griefHe sat in my office and told me his father died suddenly of a heart attack. There was no warning and he and his mom were heartbroken. 

She was crying as she talked about her 20 year marriage coming to an end. Her husband words, “I don’t love you and want out,” hit hard. 

He never saw it coming. For years, his trusted friend was his confidante. How could this lifelong friend betray him with a one-night stand with his girlfriend? 

Love, loss, tragedy, trauma…what helps in the healing process may surprise you.

A host of studies have shown that people who write about their trauma and difficult experiences heal better, They sleep better, feel better, do better academically, cope better, and are more positive.

Not everyone will go to someone to talk out a loss or trauma, but anyone can write. Writing helps you take your story of loss and make meaning of it. We open up and express our thoughts and feelings, especially when we need to allow grieving.

Expressing your feelings through writing helps organize your story and gives perspective. Writing releases your story and keeps it from being bottled up. Not talking or writing about difficult events can negatively impact your health.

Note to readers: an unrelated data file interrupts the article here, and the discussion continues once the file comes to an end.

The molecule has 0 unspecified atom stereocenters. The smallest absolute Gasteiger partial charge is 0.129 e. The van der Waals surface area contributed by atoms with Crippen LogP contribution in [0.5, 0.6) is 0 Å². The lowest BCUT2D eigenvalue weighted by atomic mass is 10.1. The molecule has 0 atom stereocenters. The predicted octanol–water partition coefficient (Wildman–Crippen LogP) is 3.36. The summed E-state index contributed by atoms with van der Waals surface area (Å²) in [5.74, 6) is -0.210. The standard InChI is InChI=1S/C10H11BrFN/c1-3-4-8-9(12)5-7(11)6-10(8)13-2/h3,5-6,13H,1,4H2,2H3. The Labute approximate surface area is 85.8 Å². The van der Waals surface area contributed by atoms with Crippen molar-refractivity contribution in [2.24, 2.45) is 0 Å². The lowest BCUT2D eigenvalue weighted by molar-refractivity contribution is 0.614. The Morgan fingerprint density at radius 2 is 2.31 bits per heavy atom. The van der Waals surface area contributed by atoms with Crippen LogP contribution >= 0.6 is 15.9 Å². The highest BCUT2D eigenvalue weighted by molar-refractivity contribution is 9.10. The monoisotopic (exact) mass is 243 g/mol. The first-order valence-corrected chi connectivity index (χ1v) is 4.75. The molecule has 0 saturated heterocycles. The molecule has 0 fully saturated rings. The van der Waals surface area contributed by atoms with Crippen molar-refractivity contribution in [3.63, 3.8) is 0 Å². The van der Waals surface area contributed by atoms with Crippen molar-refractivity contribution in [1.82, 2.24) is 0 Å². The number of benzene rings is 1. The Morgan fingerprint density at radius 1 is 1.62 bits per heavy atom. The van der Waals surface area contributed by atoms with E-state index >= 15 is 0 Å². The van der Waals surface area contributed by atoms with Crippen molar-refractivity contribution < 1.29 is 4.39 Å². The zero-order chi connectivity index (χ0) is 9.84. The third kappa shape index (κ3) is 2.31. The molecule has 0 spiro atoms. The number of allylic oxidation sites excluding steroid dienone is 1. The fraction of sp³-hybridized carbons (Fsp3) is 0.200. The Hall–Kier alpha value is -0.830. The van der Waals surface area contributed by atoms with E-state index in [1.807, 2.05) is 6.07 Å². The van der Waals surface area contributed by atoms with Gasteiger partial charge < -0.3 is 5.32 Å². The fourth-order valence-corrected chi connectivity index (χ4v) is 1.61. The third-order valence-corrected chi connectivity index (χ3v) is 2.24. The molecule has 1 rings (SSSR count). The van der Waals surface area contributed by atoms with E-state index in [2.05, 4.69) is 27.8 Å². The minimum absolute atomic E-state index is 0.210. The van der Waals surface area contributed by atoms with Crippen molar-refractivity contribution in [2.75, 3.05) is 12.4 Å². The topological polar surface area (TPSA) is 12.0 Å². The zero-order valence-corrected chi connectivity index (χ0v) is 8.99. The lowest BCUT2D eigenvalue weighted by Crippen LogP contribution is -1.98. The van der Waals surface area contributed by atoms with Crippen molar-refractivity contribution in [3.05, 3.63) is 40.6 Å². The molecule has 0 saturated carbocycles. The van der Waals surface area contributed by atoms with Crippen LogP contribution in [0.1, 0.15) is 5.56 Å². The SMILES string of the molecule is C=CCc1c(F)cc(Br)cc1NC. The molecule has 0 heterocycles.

So if you feel stuck and need to move along the healing process, add writing to your prayer and reading of God’s word. Try 15-20 minutes for a week or so. Write from your heart. Don’t worry about grammar, spelling or sentence construction. No one has to see what you wrote and you can tear it up or delete it at some point if that is your desire.

Label your feelings, talk about how this event affects your life. Get it down on paper and see if writing is a little like taking good medicine. Then write out a few of God’s promises to you–ones that relate to your experience, e.g., God will never leave you, He will be with you through difficulty, He will give you wisdom, comfort, peace, etc.

Writing is therapeutic. Give it a try and see if it helps!

 

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